To test the membrane, researchers wrapped it around a real rabbit heart, hooked up to a mechanical pump. The team engineered the device to be a tad bit smaller than the actual organ to give it a gentle, glove-like fit.
"The tricky thing here," Rogers says, "is that the membrane needs to be sized in a way that it can create just enough pressure to keep the electrodes in sufficient contact with the surface. Pressing too hard will cause the heart to respond in a negative way."
"It needs to fit just right," he adds.
As Michael McAlpine, a mechanical engineer at Princeton University who was not involved in the research, told The Scientist: "What’s new and impressive here is that they’ve integrated a number of different functionalities into a membrane that covers the entire surface of the heart. That spread of sensors provides a high level of spatial resolution for cardiac monitoring and offers more control when it comes to stimulation."
So what will it take for this breakthrough to go from lab to patient? Rogers estimates at least another decade of development before something could be ready for the medical market. In the meantime, he plans to continue collaborating with Washington University biomedical engineer Igor Efimov to refine the proof-of-concept into a practical, safe and reliable technology.
One major obstacle is figuring out how to power the membrane without conventional batteries. Currently, Rogers and his team are exploring a few alternatives, such as ultrasound charging, a method in which power is transmitted wirelessly through skin, as well as using piezoelectric materials that capture energy from the surrounding environment. For the latter, there's some precedent for success. Two years ago, engineers at the University of Michigan harnessed such materials to develop a pacemaker powered solely by its user's heartbeat.
"Since we're trying to incorporate a lot more sensors, as well as deliver electrical impulses and heat, it's going to take more energy than the amount generated for conventional pacemakers," Rogers says. "In the future, we're hoping we can improve the efficiency."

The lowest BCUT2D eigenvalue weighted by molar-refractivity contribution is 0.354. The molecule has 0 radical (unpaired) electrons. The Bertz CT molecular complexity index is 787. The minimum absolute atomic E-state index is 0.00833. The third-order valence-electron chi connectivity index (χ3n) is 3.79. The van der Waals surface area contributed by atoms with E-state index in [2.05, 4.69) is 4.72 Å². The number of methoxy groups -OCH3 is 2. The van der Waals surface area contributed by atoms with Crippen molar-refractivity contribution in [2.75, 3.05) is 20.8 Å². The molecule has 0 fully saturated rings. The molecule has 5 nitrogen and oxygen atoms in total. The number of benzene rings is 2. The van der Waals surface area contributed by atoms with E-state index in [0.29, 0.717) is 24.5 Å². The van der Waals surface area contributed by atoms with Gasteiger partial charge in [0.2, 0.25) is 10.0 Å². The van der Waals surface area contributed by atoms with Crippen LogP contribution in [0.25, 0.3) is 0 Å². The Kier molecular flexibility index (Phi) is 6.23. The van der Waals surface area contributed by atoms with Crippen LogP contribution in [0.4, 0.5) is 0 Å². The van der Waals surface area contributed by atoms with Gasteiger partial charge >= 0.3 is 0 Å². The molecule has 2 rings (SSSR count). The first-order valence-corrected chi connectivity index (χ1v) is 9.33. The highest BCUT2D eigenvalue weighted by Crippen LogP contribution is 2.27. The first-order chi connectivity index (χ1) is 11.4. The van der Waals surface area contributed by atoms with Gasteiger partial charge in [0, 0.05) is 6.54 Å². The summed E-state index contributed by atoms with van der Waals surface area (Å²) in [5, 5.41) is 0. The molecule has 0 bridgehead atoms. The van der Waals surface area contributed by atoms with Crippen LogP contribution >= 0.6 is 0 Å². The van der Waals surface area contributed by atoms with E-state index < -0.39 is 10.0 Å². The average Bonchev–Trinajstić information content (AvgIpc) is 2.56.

Another crucial element is homing in on a way to send data to an external gadget so patients and specialists can access it. Right now, the sensors record things like changes in temperature and PH, among other patterns, but scientists have yet to figure out a way to deliver that data wirelessly.
"Bluetooth communication is low-powered, so we're looking at that," Efimov says. “Basically, the device will require more components and we'll need experts in other fields like electronics, telemetry and software. So ultimately, we're going to have to raise venture capital and start a company."
Right now, the focus is making the sleeve work as a practical device; there's no telling how much it will cost to produce, or, how much it will cost consumers when it comes to market.
The big question, though, is ultimately whether the heart sock will function safely and effectively in vivo, or in actual living test subjects. Pacemakers can typically last 10 years. So, to be practical, Rogers' invention would also have to demonstrate it can stay operational for at least that long. The team is preparing to take that next step with a pilot that will test the membrane inside a living rabbit, a test they hope to complete with funding from the National Institutes of Health, along with other grants they're working to secure. If everything goes well, the next test of whether the gadget is up to snuff will be on humans.